I earned a bachelor’s degree in “Urban Land Economics” from the University of British Columbia. When I started school, I had hoped to eventually go into business with my father. Unfortunately, by the time I left the program he was retired and in due course diagnosed with Alzheimer’s disease. In my early 20’s I worked various different jobs trying to find myself. None were lucrative. Financial independence was the last thing on my mind. I did open a retirement savings account (the “RRSP” is the Canadian equivalent of a 401k) at the behest of my mother when I started my first full time job. However, I only contributed paltry sums. Instead, I leased a car which cost a small fortune and is certainly an expenditure I deeply regret.

During my late 20’s I started taking accounting classes at night school as I was working for an insurance company with the wonderful perk of paying for continuing education. I discovered that I really enjoyed the practical application of mathematics to management of resources. I also met my first husband, a dashing US naval officer. We married and I moved to Washington state where I finished my accounting classes at UW and passed the CPA exam. I found work as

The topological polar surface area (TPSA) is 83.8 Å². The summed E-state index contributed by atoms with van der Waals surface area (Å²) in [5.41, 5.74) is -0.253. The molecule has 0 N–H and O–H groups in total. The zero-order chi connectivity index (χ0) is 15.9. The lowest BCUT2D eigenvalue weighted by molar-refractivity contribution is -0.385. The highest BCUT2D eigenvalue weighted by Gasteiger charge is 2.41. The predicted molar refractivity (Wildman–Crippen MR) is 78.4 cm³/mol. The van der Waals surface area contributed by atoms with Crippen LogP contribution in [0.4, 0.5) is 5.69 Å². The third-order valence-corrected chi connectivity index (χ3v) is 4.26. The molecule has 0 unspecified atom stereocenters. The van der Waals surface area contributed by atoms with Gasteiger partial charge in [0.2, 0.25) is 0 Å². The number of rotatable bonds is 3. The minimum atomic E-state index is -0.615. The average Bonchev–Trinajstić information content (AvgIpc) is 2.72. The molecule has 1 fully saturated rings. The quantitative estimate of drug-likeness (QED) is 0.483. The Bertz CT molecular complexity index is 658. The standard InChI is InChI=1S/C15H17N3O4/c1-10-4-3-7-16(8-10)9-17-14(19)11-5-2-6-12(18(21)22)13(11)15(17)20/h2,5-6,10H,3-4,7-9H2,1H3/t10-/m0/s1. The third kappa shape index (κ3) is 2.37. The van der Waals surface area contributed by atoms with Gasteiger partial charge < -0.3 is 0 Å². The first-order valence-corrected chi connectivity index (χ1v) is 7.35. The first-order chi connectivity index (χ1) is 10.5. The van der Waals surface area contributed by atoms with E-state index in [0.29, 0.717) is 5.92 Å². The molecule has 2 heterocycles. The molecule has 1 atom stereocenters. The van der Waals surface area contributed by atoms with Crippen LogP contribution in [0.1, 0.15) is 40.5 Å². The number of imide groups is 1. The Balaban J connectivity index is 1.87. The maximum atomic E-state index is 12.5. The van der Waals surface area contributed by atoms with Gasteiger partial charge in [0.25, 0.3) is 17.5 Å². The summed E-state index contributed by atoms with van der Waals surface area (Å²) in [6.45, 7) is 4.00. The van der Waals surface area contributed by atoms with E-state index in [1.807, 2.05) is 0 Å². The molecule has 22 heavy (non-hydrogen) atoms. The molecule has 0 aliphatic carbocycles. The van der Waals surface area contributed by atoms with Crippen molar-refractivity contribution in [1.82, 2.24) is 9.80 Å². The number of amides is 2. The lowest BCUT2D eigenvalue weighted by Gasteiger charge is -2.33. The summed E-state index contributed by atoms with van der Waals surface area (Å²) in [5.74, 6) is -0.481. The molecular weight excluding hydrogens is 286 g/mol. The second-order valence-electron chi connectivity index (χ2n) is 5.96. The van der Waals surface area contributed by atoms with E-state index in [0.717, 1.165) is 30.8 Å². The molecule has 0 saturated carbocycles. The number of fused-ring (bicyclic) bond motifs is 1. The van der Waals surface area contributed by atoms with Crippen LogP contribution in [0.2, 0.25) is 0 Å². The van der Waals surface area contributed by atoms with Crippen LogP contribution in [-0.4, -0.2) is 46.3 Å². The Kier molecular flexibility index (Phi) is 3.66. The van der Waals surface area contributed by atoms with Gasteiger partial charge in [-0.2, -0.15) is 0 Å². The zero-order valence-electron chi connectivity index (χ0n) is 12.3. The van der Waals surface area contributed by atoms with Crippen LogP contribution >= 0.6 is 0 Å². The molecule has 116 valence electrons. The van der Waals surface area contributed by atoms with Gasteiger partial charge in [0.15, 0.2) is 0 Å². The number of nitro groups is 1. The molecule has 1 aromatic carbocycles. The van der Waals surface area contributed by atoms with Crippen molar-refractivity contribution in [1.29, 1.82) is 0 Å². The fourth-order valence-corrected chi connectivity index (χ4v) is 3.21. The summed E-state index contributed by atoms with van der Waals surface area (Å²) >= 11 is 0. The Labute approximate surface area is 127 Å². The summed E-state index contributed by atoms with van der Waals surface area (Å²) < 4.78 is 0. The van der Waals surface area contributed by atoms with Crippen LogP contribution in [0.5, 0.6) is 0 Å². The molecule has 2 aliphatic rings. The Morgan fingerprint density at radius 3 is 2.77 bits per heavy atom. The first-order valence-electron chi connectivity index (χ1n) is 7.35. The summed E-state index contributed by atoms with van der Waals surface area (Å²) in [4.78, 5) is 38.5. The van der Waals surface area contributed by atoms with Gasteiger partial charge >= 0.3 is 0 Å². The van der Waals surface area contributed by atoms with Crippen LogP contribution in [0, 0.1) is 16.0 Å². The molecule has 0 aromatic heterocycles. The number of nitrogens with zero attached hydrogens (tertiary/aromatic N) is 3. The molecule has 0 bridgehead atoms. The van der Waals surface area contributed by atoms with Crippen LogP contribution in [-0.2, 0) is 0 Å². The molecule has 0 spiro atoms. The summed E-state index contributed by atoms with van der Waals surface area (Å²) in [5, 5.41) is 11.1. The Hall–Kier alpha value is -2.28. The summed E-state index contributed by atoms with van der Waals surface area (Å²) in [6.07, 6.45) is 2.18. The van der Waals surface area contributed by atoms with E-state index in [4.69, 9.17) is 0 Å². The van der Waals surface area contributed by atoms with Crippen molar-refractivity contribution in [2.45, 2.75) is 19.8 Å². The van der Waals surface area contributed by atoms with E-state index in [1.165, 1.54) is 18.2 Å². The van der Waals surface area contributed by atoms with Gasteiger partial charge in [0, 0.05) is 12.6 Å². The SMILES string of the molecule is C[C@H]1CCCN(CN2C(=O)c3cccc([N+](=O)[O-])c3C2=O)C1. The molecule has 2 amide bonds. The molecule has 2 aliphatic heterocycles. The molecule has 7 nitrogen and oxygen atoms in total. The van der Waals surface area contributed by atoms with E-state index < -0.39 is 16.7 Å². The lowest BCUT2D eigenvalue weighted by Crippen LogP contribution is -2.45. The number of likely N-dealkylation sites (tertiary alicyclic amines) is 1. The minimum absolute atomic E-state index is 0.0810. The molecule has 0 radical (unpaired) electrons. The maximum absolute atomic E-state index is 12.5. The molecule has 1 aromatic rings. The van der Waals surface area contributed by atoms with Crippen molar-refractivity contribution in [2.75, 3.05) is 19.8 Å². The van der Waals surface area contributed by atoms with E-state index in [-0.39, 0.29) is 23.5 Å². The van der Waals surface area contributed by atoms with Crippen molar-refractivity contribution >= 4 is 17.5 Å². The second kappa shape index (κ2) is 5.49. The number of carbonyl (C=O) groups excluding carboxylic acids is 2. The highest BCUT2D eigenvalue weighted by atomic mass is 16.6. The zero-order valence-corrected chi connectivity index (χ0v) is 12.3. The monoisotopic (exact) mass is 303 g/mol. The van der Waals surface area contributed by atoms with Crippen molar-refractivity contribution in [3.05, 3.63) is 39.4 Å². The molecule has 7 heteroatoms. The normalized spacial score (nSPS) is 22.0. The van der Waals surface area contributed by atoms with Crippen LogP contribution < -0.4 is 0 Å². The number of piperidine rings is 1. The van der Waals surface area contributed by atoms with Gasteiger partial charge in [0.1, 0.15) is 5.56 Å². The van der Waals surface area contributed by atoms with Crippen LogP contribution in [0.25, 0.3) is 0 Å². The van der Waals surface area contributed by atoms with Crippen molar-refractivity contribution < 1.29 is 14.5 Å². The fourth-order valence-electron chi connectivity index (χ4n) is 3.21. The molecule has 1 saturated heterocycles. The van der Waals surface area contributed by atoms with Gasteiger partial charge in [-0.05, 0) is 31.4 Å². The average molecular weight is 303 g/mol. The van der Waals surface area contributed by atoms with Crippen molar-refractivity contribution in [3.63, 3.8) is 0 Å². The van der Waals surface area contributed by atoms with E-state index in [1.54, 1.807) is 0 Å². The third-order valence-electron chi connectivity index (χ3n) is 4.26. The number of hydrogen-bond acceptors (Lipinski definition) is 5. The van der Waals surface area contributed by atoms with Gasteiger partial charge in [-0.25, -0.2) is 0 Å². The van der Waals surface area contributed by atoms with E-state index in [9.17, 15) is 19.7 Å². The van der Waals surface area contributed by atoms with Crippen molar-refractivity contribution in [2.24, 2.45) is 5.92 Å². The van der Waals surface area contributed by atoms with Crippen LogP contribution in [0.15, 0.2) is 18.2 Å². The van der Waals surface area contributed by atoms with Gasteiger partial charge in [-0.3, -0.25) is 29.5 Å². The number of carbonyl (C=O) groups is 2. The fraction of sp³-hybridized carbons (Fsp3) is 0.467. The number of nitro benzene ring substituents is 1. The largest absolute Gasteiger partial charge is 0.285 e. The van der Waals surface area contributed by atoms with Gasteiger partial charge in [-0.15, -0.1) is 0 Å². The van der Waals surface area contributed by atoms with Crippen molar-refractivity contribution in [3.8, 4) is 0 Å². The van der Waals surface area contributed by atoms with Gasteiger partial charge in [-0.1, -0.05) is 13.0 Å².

a CPA at a boutique public practice that specialized in low income housing tax credit developments.

Unfortunately my new husband and I were both restless spirits and my starter marriage lasted barely two years. While my employer offered to sponsor me to stay in the States, I decided to return to Vancouver to be with my family. I had paid for my education at UW out of pocket, so fortunately did not have student loans, but it was expensive. I also had to buy another new car in the US as my Canadian model was not approved for use there. I returned to Canada with almost nothing to my name and gratefully took up residence in the basement of my aunt and uncle’s house.

My grandmother passed away and left a small inheritance. I also sold my engagement ring, which turned out to be ridiculously valuable. I used the proceeds to purchase a very small apartment on a busy road in Vancouver. I obtained work at a mid-sized public accounting firm and wrote the Canadian version of the CPA exam for a license to practice in British Columbia. Still, I paid almost no attention to my personal financial future. I totaled my car in an accident and had to replace it. Mortgage payments were priority and my home became my savings account. So it continued until my mid- 30’s.